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|Title:||The development of ion regulation in larval rainbow trout, Oncorhynchus mykiss|
|Keywords:||ion regulation;rainbow trout;Oncorhynchus mykiss;larval trout|
|Abstract:||<p> The development of Na+ and Ca++ transport, ammonia excretion, and respiration in larval rainbow trout were studied over the period of yolk sac absorption and shortly after the onset of exogenous feeding. The gills and the yolk sac epithelium of larvae were examined for any indication of the presence of mitochondria-rich cells and/ or Na-K-ATPase activity. </p> <p> Whole body Na+ content of the larvae increased throughout yolk sac absorption and after the onset of exogenous feeding. During this period there was an increase in Na+ influx, efflux, transporter capacity Umax> and transporter affinity (Km). Jmax increased 4.6 times during yolk sac absorption, and increased another 2.8 times 248 degree·days after the onset of exogenous feeding. Km decreased over the first 168 degree·days and stayed constant for the remainder of the experimental period. The gills were the primary site of Na+ efflux. Na+ accumulation from the water began the first day post hatch. </p> <p> Ca++ transport capacity increased throughout yolk sac absorption, but then decreased after the onset of exogenous feeding. Jmaxca++ exhibited a 15.5 fold increase over 257 degree·days, which then decreased to 30% of that value after exogenous feeding commenced. There was a 162 fold increase in Ca++ Km over yolk sac absorption, which then decreased 15.6 times after the onset of exogenous feeding. Whole body Ca++ began to increase approximately 200 degree·days post-hatch and exhibited a large increase after the onset of exogenous feeding. It is possible that during yolk sac absorption the larvae does not begin to accumulate Ca++ from the external environment until its internal reserves are depleted, and with the onset of feeding the larvae then obtains its Ca++ from its diet. </p> <p> Ammonia excretion in larval trout increased 3.6 times over yolk sac absorption, and increased another 2.8 times after exogenous feeding commenced. There was no evidence of a link between Na+ uptake and NJ-:4+ excretion in larval fish as NJ-:4+ excretion was not stimulated in response to increasing external Na+ concentrations. Measurements of the ammonium concentration at different surfaces of the larvae revealed a larger ammonium concentration next to the gills than next to the yolk sac and skin. This may indicate that the gills are the primary site for ammonia excretion in the larval fish. </p> <P> Initially, branchial and cutaneous surfaces contributes to respiration, but as the gills grow and develop and the yolk sac decreases in size and the skin thickens, the contribution of the gills to this function increases. </p> <p> The gills of first day hatchlings are comprised of gill arches and filaments. Lamellae do not begin to develop until a few days after hatching. The gill filaments contain mitochondria-rich cells and have Na-K-ATPase activity as determined through binding of the fluorescent dye anthroylouabain. The yolk sac epithelium contained cells with concentrated regions of mitochondria, but significant Na-K-ATPase activity was not detected when compared to branchial staining. </p>|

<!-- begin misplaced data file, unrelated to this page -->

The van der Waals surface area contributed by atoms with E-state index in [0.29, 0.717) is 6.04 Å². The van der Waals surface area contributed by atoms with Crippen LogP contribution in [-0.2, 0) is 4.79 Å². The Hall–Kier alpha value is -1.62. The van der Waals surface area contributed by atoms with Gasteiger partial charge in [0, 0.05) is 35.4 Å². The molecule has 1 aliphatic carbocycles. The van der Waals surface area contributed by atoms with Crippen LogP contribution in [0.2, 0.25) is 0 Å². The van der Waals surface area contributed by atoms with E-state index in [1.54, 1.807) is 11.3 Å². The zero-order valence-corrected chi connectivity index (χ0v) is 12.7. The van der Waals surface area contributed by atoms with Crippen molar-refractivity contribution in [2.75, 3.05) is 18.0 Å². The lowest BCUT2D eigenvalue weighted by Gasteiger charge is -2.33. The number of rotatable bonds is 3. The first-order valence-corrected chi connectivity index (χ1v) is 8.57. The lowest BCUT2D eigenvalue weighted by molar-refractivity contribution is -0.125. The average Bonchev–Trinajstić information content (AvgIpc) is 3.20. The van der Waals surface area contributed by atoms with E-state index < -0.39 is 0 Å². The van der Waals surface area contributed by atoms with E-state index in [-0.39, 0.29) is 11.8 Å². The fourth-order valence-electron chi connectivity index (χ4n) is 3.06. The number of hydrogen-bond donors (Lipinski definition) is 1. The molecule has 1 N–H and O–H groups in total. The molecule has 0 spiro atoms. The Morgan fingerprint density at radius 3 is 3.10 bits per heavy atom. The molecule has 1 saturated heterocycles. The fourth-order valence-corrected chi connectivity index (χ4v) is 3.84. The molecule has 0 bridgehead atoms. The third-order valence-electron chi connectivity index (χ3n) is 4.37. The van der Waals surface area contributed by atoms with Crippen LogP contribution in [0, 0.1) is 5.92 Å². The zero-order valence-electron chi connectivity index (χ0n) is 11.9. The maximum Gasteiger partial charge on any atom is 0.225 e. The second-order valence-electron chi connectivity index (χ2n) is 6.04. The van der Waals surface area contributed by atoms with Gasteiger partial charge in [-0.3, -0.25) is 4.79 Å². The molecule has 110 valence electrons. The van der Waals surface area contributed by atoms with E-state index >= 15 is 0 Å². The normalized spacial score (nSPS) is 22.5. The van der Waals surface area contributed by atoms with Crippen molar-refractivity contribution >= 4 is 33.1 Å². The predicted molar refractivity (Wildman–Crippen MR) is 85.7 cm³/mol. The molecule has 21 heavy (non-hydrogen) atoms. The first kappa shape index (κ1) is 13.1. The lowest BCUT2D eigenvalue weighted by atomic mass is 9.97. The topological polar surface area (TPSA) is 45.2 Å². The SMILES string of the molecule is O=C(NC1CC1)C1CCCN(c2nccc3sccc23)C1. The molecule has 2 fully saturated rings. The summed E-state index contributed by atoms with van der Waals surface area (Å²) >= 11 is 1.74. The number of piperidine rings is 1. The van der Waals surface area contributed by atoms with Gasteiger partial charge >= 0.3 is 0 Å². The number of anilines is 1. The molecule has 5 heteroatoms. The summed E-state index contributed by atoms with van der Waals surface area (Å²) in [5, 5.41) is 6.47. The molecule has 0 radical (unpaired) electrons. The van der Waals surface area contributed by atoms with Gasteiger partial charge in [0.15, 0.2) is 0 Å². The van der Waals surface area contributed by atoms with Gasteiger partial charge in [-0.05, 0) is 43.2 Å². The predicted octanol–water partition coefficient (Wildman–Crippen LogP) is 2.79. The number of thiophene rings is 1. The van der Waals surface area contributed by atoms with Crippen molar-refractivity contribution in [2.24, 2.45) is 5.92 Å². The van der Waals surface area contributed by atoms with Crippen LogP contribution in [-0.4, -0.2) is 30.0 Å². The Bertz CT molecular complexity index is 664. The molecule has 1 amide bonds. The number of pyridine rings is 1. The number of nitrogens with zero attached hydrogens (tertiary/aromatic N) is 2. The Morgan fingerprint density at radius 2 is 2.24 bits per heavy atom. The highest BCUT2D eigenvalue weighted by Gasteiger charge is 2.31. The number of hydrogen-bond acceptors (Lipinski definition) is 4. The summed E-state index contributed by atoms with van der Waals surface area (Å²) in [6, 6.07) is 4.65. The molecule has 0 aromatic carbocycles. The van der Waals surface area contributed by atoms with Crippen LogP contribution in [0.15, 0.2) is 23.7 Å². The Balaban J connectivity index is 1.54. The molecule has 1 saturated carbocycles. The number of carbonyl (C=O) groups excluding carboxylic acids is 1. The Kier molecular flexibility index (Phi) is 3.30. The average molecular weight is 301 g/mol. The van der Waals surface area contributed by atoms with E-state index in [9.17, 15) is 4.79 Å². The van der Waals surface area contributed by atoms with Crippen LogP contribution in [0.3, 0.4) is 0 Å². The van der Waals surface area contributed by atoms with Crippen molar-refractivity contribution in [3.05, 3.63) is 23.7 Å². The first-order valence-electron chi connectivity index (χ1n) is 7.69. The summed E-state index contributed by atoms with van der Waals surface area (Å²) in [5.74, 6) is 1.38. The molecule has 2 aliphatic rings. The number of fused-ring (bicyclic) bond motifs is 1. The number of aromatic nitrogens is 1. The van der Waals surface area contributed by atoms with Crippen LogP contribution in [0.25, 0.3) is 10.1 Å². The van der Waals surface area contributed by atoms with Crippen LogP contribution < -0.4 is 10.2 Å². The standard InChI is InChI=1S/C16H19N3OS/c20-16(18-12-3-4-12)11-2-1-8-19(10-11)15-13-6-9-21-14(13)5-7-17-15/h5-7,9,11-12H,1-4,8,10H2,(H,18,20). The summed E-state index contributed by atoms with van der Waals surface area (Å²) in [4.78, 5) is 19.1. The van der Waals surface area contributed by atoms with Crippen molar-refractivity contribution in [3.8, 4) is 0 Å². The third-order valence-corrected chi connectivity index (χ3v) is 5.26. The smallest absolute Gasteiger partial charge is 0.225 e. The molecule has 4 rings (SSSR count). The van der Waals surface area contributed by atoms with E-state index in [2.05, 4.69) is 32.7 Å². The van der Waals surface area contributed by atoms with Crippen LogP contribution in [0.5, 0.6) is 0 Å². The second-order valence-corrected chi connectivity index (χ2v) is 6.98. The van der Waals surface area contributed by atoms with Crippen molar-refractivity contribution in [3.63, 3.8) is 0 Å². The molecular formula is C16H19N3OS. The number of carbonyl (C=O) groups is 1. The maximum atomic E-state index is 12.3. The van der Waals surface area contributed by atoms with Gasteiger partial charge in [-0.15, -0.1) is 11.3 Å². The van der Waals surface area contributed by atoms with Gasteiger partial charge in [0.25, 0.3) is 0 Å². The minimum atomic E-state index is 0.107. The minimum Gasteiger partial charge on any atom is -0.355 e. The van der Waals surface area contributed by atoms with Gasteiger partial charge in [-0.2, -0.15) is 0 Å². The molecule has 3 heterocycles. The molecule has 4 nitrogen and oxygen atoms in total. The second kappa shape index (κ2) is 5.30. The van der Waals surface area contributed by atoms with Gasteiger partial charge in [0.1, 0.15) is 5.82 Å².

|Appears in Collections:||Digitized Open Access Dissertations and Theses|
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|Misiaszek_Christina_F_M_1996Sept_Masters.pdf||2.97 MB||Adobe PDF||View/Open|
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